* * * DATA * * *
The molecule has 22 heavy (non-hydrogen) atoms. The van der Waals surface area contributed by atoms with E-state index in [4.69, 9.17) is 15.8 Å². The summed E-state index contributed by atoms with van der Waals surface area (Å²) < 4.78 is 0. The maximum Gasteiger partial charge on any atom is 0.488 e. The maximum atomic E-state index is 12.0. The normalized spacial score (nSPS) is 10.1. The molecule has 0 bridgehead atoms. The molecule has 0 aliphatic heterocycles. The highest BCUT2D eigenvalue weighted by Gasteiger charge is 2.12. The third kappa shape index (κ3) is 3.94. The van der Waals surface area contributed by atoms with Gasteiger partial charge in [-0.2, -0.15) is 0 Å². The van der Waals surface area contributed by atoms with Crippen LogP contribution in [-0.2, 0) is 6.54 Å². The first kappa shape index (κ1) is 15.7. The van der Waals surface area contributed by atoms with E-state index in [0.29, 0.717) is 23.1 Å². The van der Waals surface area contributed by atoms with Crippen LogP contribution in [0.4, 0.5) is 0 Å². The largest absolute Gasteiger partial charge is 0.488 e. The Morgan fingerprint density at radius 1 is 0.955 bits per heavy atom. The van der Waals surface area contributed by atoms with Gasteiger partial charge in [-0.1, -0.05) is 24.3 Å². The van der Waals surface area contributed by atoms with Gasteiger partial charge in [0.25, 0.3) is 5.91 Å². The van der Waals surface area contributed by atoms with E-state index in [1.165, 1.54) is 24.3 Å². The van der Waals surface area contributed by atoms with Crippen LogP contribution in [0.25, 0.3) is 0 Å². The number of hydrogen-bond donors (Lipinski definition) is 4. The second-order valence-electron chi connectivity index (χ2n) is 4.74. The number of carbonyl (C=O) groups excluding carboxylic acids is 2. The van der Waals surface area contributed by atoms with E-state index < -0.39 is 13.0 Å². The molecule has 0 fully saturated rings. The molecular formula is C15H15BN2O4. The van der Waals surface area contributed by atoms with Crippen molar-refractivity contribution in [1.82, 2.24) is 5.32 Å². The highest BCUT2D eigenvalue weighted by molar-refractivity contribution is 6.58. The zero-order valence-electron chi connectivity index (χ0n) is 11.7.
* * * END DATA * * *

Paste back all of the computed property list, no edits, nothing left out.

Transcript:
The molecule has 22 heavy (non-hydrogen) atoms. The van der Waals surface area contributed by atoms with E-state index in [4.69, 9.17) is 15.8 Å². The summed E-state index contributed by atoms with van der Waals surface area (Å²) < 4.78 is 0. The maximum Gasteiger partial charge on any atom is 0.488 e. The maximum atomic E-state index is 12.0. The normalized spacial score (nSPS) is 10.1. The molecule has 0 bridgehead atoms. The molecule has 0 aliphatic heterocycles. The highest BCUT2D eigenvalue weighted by Gasteiger charge is 2.12. The third kappa shape index (κ3) is 3.94. The van der Waals surface area contributed by atoms with Gasteiger partial charge in [-0.2, -0.15) is 0 Å². The van der Waals surface area contributed by atoms with Crippen LogP contribution in [-0.2, 0) is 6.54 Å². The first kappa shape index (κ1) is 15.7. The van der Waals surface area contributed by atoms with E-state index in [0.29, 0.717) is 23.1 Å². The van der Waals surface area contributed by atoms with Crippen LogP contribution in [0.4, 0.5) is 0 Å². The largest absolute Gasteiger partial charge is 0.488 e. The Morgan fingerprint density at radius 1 is 0.955 bits per heavy atom. The van der Waals surface area contributed by atoms with Gasteiger partial charge in [-0.1, -0.05) is 24.3 Å². The van der Waals surface area contributed by atoms with Gasteiger partial charge in [0.25, 0.3) is 5.91 Å². The van der Waals surface area contributed by atoms with E-state index in [1.165, 1.54) is 24.3 Å². The van der Waals surface area contributed by atoms with Crippen LogP contribution in [0.25, 0.3) is 0 Å². The number of hydrogen-bond donors (Lipinski definition) is 4. The second-order valence-electron chi connectivity index (χ2n) is 4.74. The number of carbonyl (C=O) groups excluding carboxylic acids is 2. The van der Waals surface area contributed by atoms with E-state index < -0.39 is 13.0 Å². The molecule has 0 fully saturated rings. The molecular formula is C15H15BN2O4. The van der Waals surface area contributed by atoms with Crippen molar-refractivity contribution in [1.82, 2.24) is 5.32 Å². The highest BCUT2D eigenvalue weighted by molar-refractivity contribution is 6.58. The zero-order valence-electron chi connectivity index (χ0n) is 11.7.